In 2014, the Hour of Code gained a lot of publicity when President Obama sat down to join students as part of the event. This year, and all year long, you can also participate in an hour of code. Organize your own Hour of Code event at your school or join up with an existing group. If you’re not sure of what you’re doing, search for local volunteers to come work with your students during the event. For a less formal option, simply have your students complete one of the coding tutorials available through Code.org where they code with popular characters from Star Wars, Minecraft, or even Anna and Elsa from Frozen.
Don’t be afraid to go beyond an Hour of Code either. Many different apps and websites offer a series of lessons designed to teach students how to code or to think in ways that are related to the language of coding. A few of them to try in your classroom include:
- Kodable – a fun app that comes with an extensive coding curriculum
- ScratchJr – a free app that teaches kids to think like a coder while completing fun tasks
- Tynker – another provider of an Hour of Code resources featuring brands and characters kids love
- Hopscotch – an app that allows kids to make and publish their own games
- CodeCombat – an online, multiplayer game that requires kids to write code to play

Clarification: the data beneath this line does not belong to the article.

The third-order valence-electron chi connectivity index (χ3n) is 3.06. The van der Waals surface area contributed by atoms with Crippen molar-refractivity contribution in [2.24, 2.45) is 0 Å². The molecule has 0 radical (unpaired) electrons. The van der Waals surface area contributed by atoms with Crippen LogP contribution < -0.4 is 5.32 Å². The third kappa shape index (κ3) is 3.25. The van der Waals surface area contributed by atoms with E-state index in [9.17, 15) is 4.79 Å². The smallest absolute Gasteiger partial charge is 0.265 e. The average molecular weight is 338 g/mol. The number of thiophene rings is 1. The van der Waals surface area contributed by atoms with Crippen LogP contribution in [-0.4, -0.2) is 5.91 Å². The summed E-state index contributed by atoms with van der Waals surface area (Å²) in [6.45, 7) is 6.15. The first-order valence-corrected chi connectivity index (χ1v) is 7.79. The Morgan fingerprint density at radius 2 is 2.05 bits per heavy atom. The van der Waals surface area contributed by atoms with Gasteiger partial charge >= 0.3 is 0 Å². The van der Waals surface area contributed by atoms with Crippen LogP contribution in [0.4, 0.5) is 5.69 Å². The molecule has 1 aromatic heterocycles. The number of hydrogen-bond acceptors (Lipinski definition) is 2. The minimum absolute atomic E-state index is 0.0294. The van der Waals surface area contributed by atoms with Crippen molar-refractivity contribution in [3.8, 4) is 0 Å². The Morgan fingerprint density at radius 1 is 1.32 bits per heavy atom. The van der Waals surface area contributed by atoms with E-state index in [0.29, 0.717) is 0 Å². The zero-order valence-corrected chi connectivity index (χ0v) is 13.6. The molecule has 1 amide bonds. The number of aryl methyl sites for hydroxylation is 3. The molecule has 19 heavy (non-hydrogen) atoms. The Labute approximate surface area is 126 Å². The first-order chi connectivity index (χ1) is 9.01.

- Kodu Game Lab – a visual programming tool that kids can download to create games
Hold a Computer Science Career Day
Students often hear that there are tons of job in the tech industry, but do they know what those jobs look like? Invite parents and other community members to your school for a Computer Science Career Day. Your speakers can rotate among classes to share what their jobs are like or they can set up tables in booths and talk to students as they approach them. If you can’t find individuals to come to school, then have students research different tech jobs or companies and share their findings with the class.
Show a Video
Take some time to show kids a video related to computer science. There are tons of Ted Talks related to technology that could inspire kids to consider a career in computer science. A few videos you might want to use include:
- The Math Behind Basketball’s Wildest Moves
- The First Secret of Design is Noticing
- Toy Tiles that Talk to Each Other
- The Future of Flying Robots
- How a Driverless Car Sees the Road
- New Bionics that Let Us Run, Climb, and Dance
- A 12-Year-Old App Developer
Have Fun with a MaKey MaKey Kit